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Lebanese navy rescues ‘illegal’ boat carrying migrants from crisis-ridden country

PM Mikati’s office says authorities to launch an investigation into latest case of desperate citizens — mostly Lebanese, Syrian and Palestinian — attempting to flee to Europe

Illustrative: Migrants from Eritrea, Egypt, Syria and Sudan, wait to be assisted by aid workers of the Spanish NGO Open Arms, after fleeing Libya on board a precarious wooden boat in the Mediterranean sea, about 110 miles north of Libya, on January 2, 2021. (AP Photo/Joan Mateu)
Illustrative: Migrants from Eritrea, Egypt, Syria and Sudan, wait to be assisted by aid workers of the Spanish NGO Open Arms, after fleeing Libya on board a precarious wooden boat in the Mediterranean sea, about 110 miles north of Libya, on January 2, 2021. (AP Photo/Joan Mateu)

BEIRUT — Lebanon’s navy rescued a boat carrying migrants that had left the country heading west across the Mediterranean but broke down off the coast, the prime minister’s office said Saturday.

It was the latest case of desperate people — mostly Lebanese, Syrians and Palestinians — sailing toward European Union member Cyprus, and sometimes Turkey, seeking to escape Lebanon’s worsening economic meltdown. Some 75 percent of the country now lives in poverty.

Lebanon Prime Minister Najib Mikati’s office said the migrants had left Lebanon illegally, and that the navy was towing the boat shoreward. It did not say how many migrants were aboard, but said some were children.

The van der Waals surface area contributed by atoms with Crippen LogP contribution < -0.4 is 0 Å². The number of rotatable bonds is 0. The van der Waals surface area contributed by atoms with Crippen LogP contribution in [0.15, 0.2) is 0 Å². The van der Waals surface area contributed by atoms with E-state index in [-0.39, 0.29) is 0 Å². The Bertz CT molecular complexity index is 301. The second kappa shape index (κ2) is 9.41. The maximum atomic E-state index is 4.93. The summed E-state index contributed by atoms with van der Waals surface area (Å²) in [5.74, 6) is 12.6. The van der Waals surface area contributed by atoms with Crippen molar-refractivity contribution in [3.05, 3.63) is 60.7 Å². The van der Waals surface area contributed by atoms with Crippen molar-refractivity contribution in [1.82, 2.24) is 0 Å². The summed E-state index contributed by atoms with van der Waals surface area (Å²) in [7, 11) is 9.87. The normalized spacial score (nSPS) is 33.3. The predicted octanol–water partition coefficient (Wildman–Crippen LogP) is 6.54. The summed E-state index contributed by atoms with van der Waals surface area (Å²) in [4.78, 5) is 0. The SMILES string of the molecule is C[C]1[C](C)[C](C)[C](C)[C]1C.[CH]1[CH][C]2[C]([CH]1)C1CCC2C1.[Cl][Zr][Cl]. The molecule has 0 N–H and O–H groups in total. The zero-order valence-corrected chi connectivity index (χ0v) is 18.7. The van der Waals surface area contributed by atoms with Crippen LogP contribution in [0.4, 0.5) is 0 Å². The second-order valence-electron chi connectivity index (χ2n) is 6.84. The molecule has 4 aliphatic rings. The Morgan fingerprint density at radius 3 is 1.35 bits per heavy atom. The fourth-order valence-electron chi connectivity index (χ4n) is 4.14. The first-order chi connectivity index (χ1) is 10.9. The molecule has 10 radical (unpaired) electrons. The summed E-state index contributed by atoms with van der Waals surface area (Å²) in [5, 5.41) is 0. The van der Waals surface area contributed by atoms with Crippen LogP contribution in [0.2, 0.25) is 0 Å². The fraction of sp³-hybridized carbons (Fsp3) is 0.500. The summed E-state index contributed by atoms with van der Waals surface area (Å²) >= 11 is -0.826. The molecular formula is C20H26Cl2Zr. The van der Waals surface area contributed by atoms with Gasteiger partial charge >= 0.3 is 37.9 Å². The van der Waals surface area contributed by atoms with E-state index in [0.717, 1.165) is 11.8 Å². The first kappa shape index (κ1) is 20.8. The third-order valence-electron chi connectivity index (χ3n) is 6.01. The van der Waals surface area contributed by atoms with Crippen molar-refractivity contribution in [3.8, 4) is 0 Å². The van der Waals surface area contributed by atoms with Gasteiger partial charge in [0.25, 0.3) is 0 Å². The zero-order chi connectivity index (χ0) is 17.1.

It added that there would be an investigation into the incident. Smugglers in Lebanon have made a business out of selling passage to Europe for thousands of dollars per person.

On Friday, the Internal Security Forces stormed a beach resort in the northern town of Qalamoun, where they foiled an attempt to smuggle 82 men, women, and children to Europe. Police said that passengers had paid $5,000 per person, and that they had detained one of the smugglers.

EU-member Cyprus is approximately 107 miles (172 kilometers) from the northern city of Tripoli, Lebanon’s second-largest city.

Last year, several Lebanese citizens drowned in the Mediterranean while trying to reach Europe. Hundreds have been rescued since Lebanon’s economic crisis began in late 2019.

Tens of thousands have lost their jobs in the crisis, which has seen the local currency lose more than 90% of its value. The World Bank says Lebanon’s economic crisis is among the worst the world has witnessed in over a century.

Lebanon is home to six million people, including a million Syrian refugees.

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